Sometimes the wrong train will get you to the right station. ~ From the movie The Lunchbox.
Since the 1890s, dabbawalas have been delivering more than 130,000 lunches to hungry office workers throughout Mumbai six days a week. Set to the rhythm of the Mumbai railway by train, bicycle, and foot, the delivery system brings home cooked food to hungry workers. After the lunchboxes (dabbas) are emptied and the workers fed, the system reverses itself and they are picked up and returned to the cooks.
Despite their simple operating system, the approximately 5,000 dabbawalas operate with rare precision, achieving six sigma or better performance. As noted by Stefan Thomke:
Amazingly, the dabbawalas—semi-literate workers who largely manage themselves—have achieved that level of performance at very low cost, in an eco friendly way, without the use of any IT system or even cell phones. (see Harvard Business Review here and here)
Clearly, I have much to learn from the dabbawalas.
Every morning I take my eight year old son to school, in a nod to Atul Gawande’s The Checklist Manifesto, we use a morning checklist to make sure he doesn’t forget anything.
The system lets me focus on gathering my own stuff, makes my son accountable for gathering his, and lets us both enjoy a worry-free, music-filled drive to school.
So it was that last Thursday, on the same day I published a piece noting that “no plan survives first contact with a child,” my son and I drove off to school without a care in the world listening to tunes from our awesome local radio station, KXCI.
7:29 AM: Cassandra Wilson – “Go To Mexico”
7:33 AM: Richard Hawley – “Serious”
7:37 AM: Elbow – “Gentle Storm”
7:47 AM: Xian (now at school) – “Where is your $%@#$ lunchbox?”
7:48 AM: Son (now in tears): “We did the checklist. It has to be here.”
That same morning I also found myself driving back to retrieve my son’s forgotten lunch box, reflecting on how our dependence upon systems can inadvertently cause us to stop paying attention to important details.
At varying levels, Ritesh Batra’s excellent movie The Lunchbox, is about just that. (see Howard Adelman’s excellent review here and a relevant YouTube clip here)
On the surface, The Lunchbox is about how a system breakdown delivers Ila’s dabba to soon-to-retire office worker Saajan instead of her neglectful husband. However, as anonymous notes exchanged between Ila and Saajan follow, we quickly become aware of how the systems that Ila and Saajan are immersed in, in Ila’s case her marriage and in Saajan’s case his job, have caused them to stop paying attention to who they really are.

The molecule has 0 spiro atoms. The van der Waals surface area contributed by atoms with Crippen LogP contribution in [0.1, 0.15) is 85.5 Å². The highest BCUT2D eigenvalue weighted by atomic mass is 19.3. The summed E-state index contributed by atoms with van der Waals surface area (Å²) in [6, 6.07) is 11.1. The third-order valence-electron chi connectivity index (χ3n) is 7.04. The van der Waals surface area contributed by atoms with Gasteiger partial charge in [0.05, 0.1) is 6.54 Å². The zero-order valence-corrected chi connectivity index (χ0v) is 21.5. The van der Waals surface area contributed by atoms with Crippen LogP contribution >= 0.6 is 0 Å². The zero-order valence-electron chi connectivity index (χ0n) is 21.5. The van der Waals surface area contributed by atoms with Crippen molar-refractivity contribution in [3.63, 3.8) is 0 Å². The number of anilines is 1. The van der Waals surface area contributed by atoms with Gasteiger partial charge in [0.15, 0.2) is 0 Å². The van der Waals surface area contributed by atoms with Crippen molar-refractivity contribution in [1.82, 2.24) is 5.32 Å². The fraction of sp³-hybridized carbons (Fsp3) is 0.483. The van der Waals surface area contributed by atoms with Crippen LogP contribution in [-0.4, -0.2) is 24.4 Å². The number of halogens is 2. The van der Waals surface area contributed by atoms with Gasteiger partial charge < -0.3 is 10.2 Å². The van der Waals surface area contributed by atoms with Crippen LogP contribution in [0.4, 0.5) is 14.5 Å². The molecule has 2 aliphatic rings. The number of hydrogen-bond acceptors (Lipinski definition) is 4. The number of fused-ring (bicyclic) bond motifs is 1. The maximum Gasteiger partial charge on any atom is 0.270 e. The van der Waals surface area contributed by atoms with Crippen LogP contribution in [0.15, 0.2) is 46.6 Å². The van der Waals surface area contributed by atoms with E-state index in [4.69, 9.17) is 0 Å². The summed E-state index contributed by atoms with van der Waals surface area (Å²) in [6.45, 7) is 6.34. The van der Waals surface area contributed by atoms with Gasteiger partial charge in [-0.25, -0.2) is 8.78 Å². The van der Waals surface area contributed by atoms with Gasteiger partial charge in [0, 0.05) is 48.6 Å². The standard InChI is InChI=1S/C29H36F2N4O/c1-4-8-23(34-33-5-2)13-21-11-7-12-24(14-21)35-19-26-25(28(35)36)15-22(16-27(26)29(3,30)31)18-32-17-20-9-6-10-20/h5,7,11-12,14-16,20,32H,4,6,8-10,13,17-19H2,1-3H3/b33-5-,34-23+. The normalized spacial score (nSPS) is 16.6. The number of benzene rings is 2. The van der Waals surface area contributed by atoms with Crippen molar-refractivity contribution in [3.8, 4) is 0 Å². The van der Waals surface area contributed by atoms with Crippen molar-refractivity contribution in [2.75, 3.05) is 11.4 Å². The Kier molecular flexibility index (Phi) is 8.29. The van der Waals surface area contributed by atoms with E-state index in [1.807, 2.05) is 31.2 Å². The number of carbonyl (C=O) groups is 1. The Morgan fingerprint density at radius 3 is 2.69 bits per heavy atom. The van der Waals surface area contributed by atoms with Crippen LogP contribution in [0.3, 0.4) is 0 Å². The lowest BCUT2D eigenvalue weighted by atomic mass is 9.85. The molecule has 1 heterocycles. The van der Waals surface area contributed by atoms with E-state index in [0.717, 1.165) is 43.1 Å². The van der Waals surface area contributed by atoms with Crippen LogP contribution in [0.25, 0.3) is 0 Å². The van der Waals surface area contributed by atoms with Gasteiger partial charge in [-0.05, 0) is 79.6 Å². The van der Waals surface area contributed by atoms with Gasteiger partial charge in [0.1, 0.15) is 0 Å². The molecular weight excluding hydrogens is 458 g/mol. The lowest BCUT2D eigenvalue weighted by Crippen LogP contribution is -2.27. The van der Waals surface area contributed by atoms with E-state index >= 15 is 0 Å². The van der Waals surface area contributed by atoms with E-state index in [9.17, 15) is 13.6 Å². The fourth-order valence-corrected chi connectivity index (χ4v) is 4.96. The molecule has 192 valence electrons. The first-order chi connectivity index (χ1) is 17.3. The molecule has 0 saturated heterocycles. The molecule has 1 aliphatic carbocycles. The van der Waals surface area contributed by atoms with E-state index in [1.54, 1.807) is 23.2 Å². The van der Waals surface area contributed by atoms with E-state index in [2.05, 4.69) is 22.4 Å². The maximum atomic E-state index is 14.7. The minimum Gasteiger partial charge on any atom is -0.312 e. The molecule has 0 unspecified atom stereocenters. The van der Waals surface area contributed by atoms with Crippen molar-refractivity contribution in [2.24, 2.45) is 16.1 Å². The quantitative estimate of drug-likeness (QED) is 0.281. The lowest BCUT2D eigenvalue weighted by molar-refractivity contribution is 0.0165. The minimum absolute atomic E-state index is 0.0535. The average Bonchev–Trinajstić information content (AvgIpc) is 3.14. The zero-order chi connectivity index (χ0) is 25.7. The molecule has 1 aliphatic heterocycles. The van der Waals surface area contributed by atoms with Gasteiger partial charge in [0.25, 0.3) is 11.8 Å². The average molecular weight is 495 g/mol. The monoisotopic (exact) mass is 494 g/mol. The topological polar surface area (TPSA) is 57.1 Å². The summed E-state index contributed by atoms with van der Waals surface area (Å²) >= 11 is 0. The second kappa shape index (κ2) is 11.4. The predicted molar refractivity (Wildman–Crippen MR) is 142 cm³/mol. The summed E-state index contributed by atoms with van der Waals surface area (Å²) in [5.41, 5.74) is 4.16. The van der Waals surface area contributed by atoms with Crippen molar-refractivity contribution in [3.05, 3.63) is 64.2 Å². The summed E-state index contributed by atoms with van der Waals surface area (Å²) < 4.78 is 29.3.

In one scene Saajan notes:
I felt like stopping to look at a painter’s works. All his paintings are exactly the same but when you look close, real close, you can see that they are different, each slightly different from the other, a different guy there, a different man daydreaming on the bus there, a stray dog gallantly crossing the street, whatever catches the painter’s fancy on that day; and in one of them I saw myself, at least I think it is me.
I believe it was Kafka who once said that “Reality is never more accessible than in the immediate moment of one’s own life.” The problem though, is that whether we’re talking about individuals or companies, systems have a way of building up layers that make it easy to neglect what that reality is.
For that reason, when a system breaks down, it’s helpful to take pause, review facts, and assess what kind of changes need to be made. There are lots of ways to do this – as individuals we can simply make some quiet time to reflect, talk with a spouse, friend, or therapist, or take a road trip. As organizations we can use the RCCA process, meet with a business coach and mentor, or brainstorm with colleagues and staff.
Thinking back on the event with my son, I’m reminded of how a four-way stop works fine until someone turns left. It’s clear the system I had setup wasn’t robust enough to accommodate last minute left turns while my son and I were making a beeline towards my car. Also, in a rush to make it to school (and work) on time it was clear neither of us were present as we were going through our AM checklist. Clearly, lots of room for improvement!
And, as is the case with any system breakdown, provided you’re open to it, there is always an upside. I won’t spoil the movie for you but in my case, the extra time on the road introduced me to Ozamatli, a band I’ve never heard before, via their song “Cut Chemist Suite.” I’ll be adding it to my growing Spotify Manufacturing Peace of Mind™ playlist along with the songs noted above. Until next week, I wanted to leave you with a video by the (fantastic) Perennial Plate about the dabbawalas. Hope you enjoy it!
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Dabbawalla from The Perennial Plate on Vimeo.
Photo credit: Premshree Pillai Dabbawalas of Bombay via photopin (license).